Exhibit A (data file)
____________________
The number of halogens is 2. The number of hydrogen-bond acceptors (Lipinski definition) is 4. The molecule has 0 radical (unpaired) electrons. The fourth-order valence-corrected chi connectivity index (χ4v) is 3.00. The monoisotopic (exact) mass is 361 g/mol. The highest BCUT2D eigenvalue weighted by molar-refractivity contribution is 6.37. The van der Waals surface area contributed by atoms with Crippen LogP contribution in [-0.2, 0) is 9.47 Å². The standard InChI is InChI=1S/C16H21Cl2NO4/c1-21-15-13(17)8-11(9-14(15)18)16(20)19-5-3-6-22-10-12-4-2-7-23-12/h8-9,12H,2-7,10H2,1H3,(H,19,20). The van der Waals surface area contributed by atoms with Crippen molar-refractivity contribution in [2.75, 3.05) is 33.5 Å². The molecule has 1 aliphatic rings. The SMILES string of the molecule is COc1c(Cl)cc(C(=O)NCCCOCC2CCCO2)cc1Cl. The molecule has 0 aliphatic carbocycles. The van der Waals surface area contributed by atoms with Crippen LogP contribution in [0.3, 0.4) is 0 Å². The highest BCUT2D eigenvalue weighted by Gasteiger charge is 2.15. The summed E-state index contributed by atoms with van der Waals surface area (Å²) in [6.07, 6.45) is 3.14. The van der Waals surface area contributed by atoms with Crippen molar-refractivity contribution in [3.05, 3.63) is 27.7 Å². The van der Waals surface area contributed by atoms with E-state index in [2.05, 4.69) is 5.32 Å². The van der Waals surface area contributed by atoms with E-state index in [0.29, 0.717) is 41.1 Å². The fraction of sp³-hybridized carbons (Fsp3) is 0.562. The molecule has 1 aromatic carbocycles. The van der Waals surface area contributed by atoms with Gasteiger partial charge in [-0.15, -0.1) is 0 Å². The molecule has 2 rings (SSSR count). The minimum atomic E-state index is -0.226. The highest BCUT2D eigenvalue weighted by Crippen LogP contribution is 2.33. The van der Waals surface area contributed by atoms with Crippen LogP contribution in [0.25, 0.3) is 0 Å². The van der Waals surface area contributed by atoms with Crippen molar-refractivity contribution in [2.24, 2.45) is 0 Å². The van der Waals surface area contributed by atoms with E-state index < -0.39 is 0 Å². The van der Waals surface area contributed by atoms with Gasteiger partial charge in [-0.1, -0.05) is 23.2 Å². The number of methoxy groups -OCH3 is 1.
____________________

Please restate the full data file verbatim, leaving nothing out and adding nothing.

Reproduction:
The number of halogens is 2. The number of hydrogen-bond acceptors (Lipinski definition) is 4. The molecule has 0 radical (unpaired) electrons. The fourth-order valence-corrected chi connectivity index (χ4v) is 3.00. The monoisotopic (exact) mass is 361 g/mol. The highest BCUT2D eigenvalue weighted by molar-refractivity contribution is 6.37. The van der Waals surface area contributed by atoms with Crippen LogP contribution in [-0.2, 0) is 9.47 Å². The standard InChI is InChI=1S/C16H21Cl2NO4/c1-21-15-13(17)8-11(9-14(15)18)16(20)19-5-3-6-22-10-12-4-2-7-23-12/h8-9,12H,2-7,10H2,1H3,(H,19,20). The van der Waals surface area contributed by atoms with Crippen molar-refractivity contribution in [2.75, 3.05) is 33.5 Å². The molecule has 1 aliphatic rings. The SMILES string of the molecule is COc1c(Cl)cc(C(=O)NCCCOCC2CCCO2)cc1Cl. The molecule has 0 aliphatic carbocycles. The van der Waals surface area contributed by atoms with Crippen LogP contribution in [0.3, 0.4) is 0 Å². The highest BCUT2D eigenvalue weighted by Gasteiger charge is 2.15. The summed E-state index contributed by atoms with van der Waals surface area (Å²) in [6.07, 6.45) is 3.14. The van der Waals surface area contributed by atoms with Crippen molar-refractivity contribution in [3.05, 3.63) is 27.7 Å². The van der Waals surface area contributed by atoms with E-state index in [2.05, 4.69) is 5.32 Å². The van der Waals surface area contributed by atoms with E-state index in [0.29, 0.717) is 41.1 Å². The fraction of sp³-hybridized carbons (Fsp3) is 0.562. The molecule has 1 aromatic carbocycles. The van der Waals surface area contributed by atoms with Gasteiger partial charge in [-0.15, -0.1) is 0 Å². The molecule has 2 rings (SSSR count). The minimum atomic E-state index is -0.226. The highest BCUT2D eigenvalue weighted by Crippen LogP contribution is 2.33. The van der Waals surface area contributed by atoms with Crippen LogP contribution in [0.25, 0.3) is 0 Å². The van der Waals surface area contributed by atoms with Crippen molar-refractivity contribution in [2.24, 2.45) is 0 Å². The van der Waals surface area contributed by atoms with E-state index < -0.39 is 0 Å². The van der Waals surface area contributed by atoms with Gasteiger partial charge in [-0.1, -0.05) is 23.2 Å². The number of methoxy groups -OCH3 is 1.